T. S. Eliot once wrote that April is the cruellest month. Whilst Eliot probably wasn’t referring to the revisions in employment law that April traditionally brings, you could be forgiven for thinking this if you’re an employer who has to get to grips with this year’s many changes. This year has not only brought the usual increase in statutory payments but has also amended parental leave. However, contrary what David Cameron claimed in the Leadership Debate with Jeremy Paxman, zero-hour contracts have not yet been ‘outlawed’.
The following changes now apply:
- The limit on a week’s pay when calculating redundancy pay has increased to £475. Similarly the maximum compensatory award an employee claiming unfair dismissal can receive is £78,335 (or one year’s gross wage – whichever is the lower).
- Statutory sick pay is now £88.45 per week (remember that you can no longer recover this from the government).
- Maternity leave, adoption leave, parental leave and shared parental leave is now £139.58 per week.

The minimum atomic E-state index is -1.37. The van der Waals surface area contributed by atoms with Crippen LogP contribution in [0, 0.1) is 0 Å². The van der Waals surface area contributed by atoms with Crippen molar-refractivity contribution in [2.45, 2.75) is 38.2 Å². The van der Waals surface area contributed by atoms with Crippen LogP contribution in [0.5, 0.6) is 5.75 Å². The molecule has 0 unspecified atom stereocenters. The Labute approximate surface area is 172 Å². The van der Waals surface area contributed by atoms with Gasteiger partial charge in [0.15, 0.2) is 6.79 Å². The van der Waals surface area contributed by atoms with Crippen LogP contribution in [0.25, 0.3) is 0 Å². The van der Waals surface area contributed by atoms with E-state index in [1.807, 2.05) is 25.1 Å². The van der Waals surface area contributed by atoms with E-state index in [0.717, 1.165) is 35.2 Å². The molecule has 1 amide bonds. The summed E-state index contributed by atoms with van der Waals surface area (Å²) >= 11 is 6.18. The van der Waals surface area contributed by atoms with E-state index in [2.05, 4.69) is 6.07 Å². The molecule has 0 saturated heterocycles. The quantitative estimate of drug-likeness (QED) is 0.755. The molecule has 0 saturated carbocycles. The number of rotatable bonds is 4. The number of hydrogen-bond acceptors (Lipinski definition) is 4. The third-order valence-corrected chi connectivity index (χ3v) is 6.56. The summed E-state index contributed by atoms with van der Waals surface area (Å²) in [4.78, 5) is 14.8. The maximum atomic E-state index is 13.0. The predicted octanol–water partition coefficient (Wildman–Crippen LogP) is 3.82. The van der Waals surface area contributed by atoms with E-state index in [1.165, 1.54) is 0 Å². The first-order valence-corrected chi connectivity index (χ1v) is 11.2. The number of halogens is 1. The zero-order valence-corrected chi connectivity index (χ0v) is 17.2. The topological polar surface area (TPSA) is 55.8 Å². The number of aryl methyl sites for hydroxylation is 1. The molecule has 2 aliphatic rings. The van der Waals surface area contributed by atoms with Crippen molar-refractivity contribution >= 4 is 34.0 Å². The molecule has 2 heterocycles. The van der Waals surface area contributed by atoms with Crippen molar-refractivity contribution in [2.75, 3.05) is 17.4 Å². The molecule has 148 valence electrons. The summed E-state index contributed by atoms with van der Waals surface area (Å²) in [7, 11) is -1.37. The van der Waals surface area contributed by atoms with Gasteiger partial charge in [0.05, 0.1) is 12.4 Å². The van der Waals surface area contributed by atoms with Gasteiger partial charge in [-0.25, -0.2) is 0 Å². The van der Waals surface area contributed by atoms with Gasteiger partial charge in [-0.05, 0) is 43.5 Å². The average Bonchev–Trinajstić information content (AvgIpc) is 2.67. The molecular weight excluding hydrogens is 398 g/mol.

- Up to 18 weeks of unpaid parental leave can be taken per child under the age of 18.
- Shared Parental Leave applies for children born on or after 5 April. This complicated legislation allows for parents to share up to 50 weeks of leave in discontinuous blocks. The first two weeks following childbirth must be taken by the mother.
- Adopters are able to attend up to 5 paid adoption appointments and they are entitled to 52 weeks of adoption leave (and 39 weeks of adoption pay). Prior to 5 April an adopter had to have 26 weeks’ service before they could become entitled to adoption leave but requirement has been removed. These rights only apply to adoptions through an adoption agency and not private adoptions. Adoption pay has also been brought into line with maternity pay.
- Employers do not have to pay national insurance contributions for employees who receive less than £815 per week and are under the age of 21/apprentices under the age of 25.
Zero-hour contracts: Those of you who watched the leadership debate on 26 March may have heard David Cameron’s claim that he had ‘outlawed’ exclusivity clauses in zero-hour contracts. However, technically speaking, this isn’t yet true. While the legislation which prohibits the use of exclusivity clauses (the Small Business, Enterprise and Employment Act 2015) received Royal Assent on 26 March the provisions which deal with zero-hours contracts are not yet ‘live’. These provisions require a commencement order before they come into force and Parliament was dissolved on 30 March without issuing the commencement order. So, at the moment, exclusivity clauses are still valid. However as the Conservative party want exclusivity clauses banned and the Labour party want ‘exploitative’ zero hour contracts banned it is likely to happen sometime after September.